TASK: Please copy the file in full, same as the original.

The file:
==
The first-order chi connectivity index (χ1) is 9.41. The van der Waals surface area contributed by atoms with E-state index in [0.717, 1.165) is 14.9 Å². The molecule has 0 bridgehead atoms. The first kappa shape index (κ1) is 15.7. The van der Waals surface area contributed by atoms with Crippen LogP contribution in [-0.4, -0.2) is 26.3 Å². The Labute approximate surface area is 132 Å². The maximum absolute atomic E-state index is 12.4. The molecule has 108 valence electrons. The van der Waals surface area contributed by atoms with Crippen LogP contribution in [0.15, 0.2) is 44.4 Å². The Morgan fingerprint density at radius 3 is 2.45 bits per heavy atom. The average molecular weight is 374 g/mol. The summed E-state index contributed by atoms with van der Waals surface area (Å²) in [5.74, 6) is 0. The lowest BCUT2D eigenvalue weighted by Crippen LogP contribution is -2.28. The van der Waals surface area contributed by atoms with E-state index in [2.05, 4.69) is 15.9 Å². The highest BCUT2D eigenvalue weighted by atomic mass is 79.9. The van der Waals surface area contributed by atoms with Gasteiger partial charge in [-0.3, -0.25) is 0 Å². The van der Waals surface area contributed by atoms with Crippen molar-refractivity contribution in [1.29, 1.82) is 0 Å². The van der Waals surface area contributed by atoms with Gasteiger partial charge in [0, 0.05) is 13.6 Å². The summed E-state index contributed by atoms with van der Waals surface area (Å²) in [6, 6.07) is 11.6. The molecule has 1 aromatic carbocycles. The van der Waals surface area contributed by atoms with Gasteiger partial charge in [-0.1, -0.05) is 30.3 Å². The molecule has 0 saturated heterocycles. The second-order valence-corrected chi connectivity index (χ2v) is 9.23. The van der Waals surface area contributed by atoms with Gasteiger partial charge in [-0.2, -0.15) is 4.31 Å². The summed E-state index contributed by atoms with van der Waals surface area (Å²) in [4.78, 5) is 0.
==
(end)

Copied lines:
The first-order chi connectivity index (χ1) is 9.41. The van der Waals surface area contributed by atoms with E-state index in [0.717, 1.165) is 14.9 Å². The molecule has 0 bridgehead atoms. The first kappa shape index (κ1) is 15.7. The van der Waals surface area contributed by atoms with Crippen LogP contribution in [-0.4, -0.2) is 26.3 Å². The Labute approximate surface area is 132 Å². The maximum absolute atomic E-state index is 12.4. The molecule has 108 valence electrons. The van der Waals surface area contributed by atoms with Crippen LogP contribution in [0.15, 0.2) is 44.4 Å². The Morgan fingerprint density at radius 3 is 2.45 bits per heavy atom. The average molecular weight is 374 g/mol. The summed E-state index contributed by atoms with van der Waals surface area (Å²) in [5.74, 6) is 0. The lowest BCUT2D eigenvalue weighted by Crippen LogP contribution is -2.28. The van der Waals surface area contributed by atoms with E-state index in [2.05, 4.69) is 15.9 Å². The highest BCUT2D eigenvalue weighted by atomic mass is 79.9. The van der Waals surface area contributed by atoms with Gasteiger partial charge in [-0.3, -0.25) is 0 Å². The van der Waals surface area contributed by atoms with Crippen molar-refractivity contribution in [1.29, 1.82) is 0 Å². The van der Waals surface area contributed by atoms with Gasteiger partial charge in [0, 0.05) is 13.6 Å². The summed E-state index contributed by atoms with van der Waals surface area (Å²) in [6, 6.07) is 11.6. The molecule has 1 aromatic carbocycles. The van der Waals surface area contributed by atoms with Gasteiger partial charge in [-0.1, -0.05) is 30.3 Å². The molecule has 0 saturated heterocycles. The second-order valence-corrected chi connectivity index (χ2v) is 9.23. The van der Waals surface area contributed by atoms with Gasteiger partial charge in [-0.2, -0.15) is 4.31 Å². The summed E-state index contributed by atoms with van der Waals surface area (Å²) in [4.78, 5) is 0.